In North America, railroads are classified into 3 main categories based off of revenue. This classification can give you a quick idea as to the size and operating frequency of a railroad without other prior knowledge.
Class I (“class one”) railroads are the smallest group of railroads, and the largest in North America Class I railroads typically cover large portions of their operating countries. Class I’s are defined as:
an operating revenue exceeding $457.9 million.
In addition to the above definition, both national passenger railroads of the United States and Canada (Amtrak and Via Rail) are considered Class I’s.
Class II (Regional)
Class II railroads (often called Regional railroads) are medium sized railroads that typically cover a smaller region in a country. An example of this is the [[ Reading Blue Mountain and Northern ]] railroad, which operates in the eastern half of Pennsylvania. Class II’s are defined as:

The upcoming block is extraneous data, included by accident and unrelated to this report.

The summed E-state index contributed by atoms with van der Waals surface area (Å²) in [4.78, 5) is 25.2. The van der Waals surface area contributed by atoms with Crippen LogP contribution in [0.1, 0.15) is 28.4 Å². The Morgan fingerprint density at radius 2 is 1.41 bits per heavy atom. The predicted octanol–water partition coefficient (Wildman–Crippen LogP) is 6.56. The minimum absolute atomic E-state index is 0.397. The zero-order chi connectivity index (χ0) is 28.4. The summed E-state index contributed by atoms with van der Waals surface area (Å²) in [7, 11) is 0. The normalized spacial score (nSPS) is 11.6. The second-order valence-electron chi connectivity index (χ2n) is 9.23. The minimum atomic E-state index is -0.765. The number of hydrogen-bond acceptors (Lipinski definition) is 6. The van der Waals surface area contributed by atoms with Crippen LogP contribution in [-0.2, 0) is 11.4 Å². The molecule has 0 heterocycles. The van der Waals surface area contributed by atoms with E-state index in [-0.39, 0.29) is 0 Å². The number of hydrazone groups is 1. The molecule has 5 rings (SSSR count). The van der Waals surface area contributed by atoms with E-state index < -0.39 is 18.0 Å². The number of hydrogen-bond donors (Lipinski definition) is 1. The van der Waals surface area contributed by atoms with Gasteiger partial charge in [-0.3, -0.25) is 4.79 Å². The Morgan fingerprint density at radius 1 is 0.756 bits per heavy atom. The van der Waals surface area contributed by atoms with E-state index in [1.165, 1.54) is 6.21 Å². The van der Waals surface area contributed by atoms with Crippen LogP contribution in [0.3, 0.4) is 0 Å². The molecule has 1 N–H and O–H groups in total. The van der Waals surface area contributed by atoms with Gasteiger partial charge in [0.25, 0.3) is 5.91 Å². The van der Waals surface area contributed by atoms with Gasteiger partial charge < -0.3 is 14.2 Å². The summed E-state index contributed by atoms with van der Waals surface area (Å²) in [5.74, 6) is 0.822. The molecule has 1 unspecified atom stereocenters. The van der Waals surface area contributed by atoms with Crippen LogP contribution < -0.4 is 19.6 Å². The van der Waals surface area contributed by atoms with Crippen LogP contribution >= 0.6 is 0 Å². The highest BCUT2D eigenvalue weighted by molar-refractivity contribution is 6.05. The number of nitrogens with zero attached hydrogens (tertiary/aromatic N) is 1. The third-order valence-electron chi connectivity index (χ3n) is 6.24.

[railroads with] operating revenues between $36.6 million and $457.9 million.
Class III (Shortline)
Class III railroads (usually called Shortlines), are the smallest railroads. They may operate only a few short lines, one line, or just one industrial customer. An example is the [[ Lehigh Railway ]]. Class III’s are defined as:
[railroads with] operating revenues of $36.6 million or less.
List of Class I’s
Below is a table of all the Class I railroads in North America as of 2019.
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